Nintendo 3DS battery extender module

Discussion in 'The Projects Forum' started by Artikbot, Nov 24, 2011.

  1. Artikbot

    Thread Starter Member

    Nov 7, 2010
    Hi guys!

    Quite a long time since I last came here! I have a question.

    I'm currently working on a 3DS battery extender, that is, a battery pack that goes on your pocket p.ex, and connects to the charging port of the console; effectively working as a portable charger.

    This is what I'm going to do:

    1) For portability's sake, battery will be limited to a 2200mAh, three cell Li-Po pack (radiocontrolled racing grade to ensure proper quality). That is about 25Wh energy storage. The 3DS pack has 5Wh, so the boost is pretty impressive. Why 11.1V? Because this way I can...

    2)...embed a buck converter to step down the voltage to 4.6V with a pretty high efficiency (I'm expecting around 87-90%).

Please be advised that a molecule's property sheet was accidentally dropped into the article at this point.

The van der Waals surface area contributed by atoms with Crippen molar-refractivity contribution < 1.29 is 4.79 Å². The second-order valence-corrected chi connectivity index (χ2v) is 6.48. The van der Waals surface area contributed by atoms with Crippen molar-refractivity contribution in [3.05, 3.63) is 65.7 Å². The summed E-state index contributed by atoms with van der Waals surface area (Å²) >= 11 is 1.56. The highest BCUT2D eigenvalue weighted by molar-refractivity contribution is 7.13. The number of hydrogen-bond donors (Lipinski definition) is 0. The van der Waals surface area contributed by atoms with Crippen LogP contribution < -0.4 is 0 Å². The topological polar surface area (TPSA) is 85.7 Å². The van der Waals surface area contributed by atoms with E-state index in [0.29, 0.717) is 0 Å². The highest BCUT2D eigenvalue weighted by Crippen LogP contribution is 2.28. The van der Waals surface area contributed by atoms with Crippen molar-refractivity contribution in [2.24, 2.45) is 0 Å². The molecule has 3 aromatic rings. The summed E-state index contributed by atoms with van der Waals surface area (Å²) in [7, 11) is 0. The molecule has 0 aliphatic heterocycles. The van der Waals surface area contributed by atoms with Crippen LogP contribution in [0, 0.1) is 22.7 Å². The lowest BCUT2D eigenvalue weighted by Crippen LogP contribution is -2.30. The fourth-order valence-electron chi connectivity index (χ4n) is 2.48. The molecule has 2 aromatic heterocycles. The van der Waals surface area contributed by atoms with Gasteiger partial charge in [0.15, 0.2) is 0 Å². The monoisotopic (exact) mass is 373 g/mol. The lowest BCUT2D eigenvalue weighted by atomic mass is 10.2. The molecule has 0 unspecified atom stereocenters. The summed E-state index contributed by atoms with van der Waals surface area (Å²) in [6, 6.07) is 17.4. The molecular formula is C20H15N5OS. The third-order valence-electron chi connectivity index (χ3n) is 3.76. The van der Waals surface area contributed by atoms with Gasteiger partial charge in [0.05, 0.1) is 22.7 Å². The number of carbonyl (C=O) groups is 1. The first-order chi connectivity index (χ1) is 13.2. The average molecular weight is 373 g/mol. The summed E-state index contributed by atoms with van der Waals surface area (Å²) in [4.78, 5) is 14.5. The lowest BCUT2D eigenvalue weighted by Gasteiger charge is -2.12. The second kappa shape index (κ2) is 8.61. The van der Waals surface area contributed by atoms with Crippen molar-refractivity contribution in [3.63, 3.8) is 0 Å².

Now to the main point.

    I've narrowed down to the LM2672T-ADJ with embedded MOSFET buck microcontroller. Just because it simplifies the circuitry quite a lot, and size can be kept to a minimum.

    I've read through the National Semi datasheet, but I can't seem to find a sample circuit that shows how to utilize the adjustable output feature.

    They talk about using a divider between Vref pin and sensing pin, but it kinda confuses me. How accurate is it, if the Vref voltage values change with the output loading characteristics? I think you get the idea.

    Another thing is, I can't understand how the inductor diagrams work.

    I mean, the graphs are pretty explicative, but hey, 900mA sustained load at about 11V input voltage, says 35uH. Then you go to the other figure which shows a more realistic, non-logarythmic graph, and then I need 100uH? What the...?
    It's pretty obvious I don't understand the graph at all, because obviously the datasheet isn't wrong :(

    And the third and last question is... How can I force the circuit to output 900mA, without using a resistive load and thus decreasing the efficiency? Or the 3DS will only drain the current it needs (as the balancing circuit is inside the machine)? It bothers me because the circuit has overload protection, and if the power consumption isn't in the 900mA the wall charger is rated at, I fear it might not work, or even worse; burn if overloaded (the battery/built-in charging module).

    Thanks a lot!